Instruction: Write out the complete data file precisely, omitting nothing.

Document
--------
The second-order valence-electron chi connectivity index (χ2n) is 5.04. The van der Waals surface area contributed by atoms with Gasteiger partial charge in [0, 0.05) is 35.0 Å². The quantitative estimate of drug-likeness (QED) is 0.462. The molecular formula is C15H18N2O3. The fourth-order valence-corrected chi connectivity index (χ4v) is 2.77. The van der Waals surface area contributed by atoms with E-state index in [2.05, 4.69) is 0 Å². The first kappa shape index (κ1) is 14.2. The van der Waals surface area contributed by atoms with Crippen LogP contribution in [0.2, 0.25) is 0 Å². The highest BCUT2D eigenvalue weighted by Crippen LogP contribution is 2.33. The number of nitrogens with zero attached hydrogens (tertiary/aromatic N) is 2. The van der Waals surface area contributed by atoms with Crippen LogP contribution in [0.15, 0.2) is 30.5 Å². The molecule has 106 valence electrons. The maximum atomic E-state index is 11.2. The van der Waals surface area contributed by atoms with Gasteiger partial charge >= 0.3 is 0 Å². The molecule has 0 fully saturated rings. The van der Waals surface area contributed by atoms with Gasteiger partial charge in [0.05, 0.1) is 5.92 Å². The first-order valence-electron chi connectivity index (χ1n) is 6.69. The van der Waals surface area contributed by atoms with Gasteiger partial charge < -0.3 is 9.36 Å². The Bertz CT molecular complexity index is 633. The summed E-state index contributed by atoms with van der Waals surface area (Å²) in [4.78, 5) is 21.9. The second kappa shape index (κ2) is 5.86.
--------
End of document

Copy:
The second-order valence-electron chi connectivity index (χ2n) is 5.04. The van der Waals surface area contributed by atoms with Gasteiger partial charge in [0, 0.05) is 35.0 Å². The quantitative estimate of drug-likeness (QED) is 0.462. The molecular formula is C15H18N2O3. The fourth-order valence-corrected chi connectivity index (χ4v) is 2.77. The van der Waals surface area contributed by atoms with E-state index in [2.05, 4.69) is 0 Å². The first kappa shape index (κ1) is 14.2. The van der Waals surface area contributed by atoms with Crippen LogP contribution in [0.2, 0.25) is 0 Å². The highest BCUT2D eigenvalue weighted by Crippen LogP contribution is 2.33. The number of nitrogens with zero attached hydrogens (tertiary/aromatic N) is 2. The van der Waals surface area contributed by atoms with Crippen LogP contribution in [0.15, 0.2) is 30.5 Å². The molecule has 106 valence electrons. The maximum atomic E-state index is 11.2. The van der Waals surface area contributed by atoms with Gasteiger partial charge >= 0.3 is 0 Å². The molecule has 0 fully saturated rings. The van der Waals surface area contributed by atoms with Gasteiger partial charge in [0.05, 0.1) is 5.92 Å². The first-order valence-electron chi connectivity index (χ1n) is 6.69. The van der Waals surface area contributed by atoms with Gasteiger partial charge < -0.3 is 9.36 Å². The Bertz CT molecular complexity index is 633. The summed E-state index contributed by atoms with van der Waals surface area (Å²) in [4.78, 5) is 21.9. The second kappa shape index (κ2) is 5.86.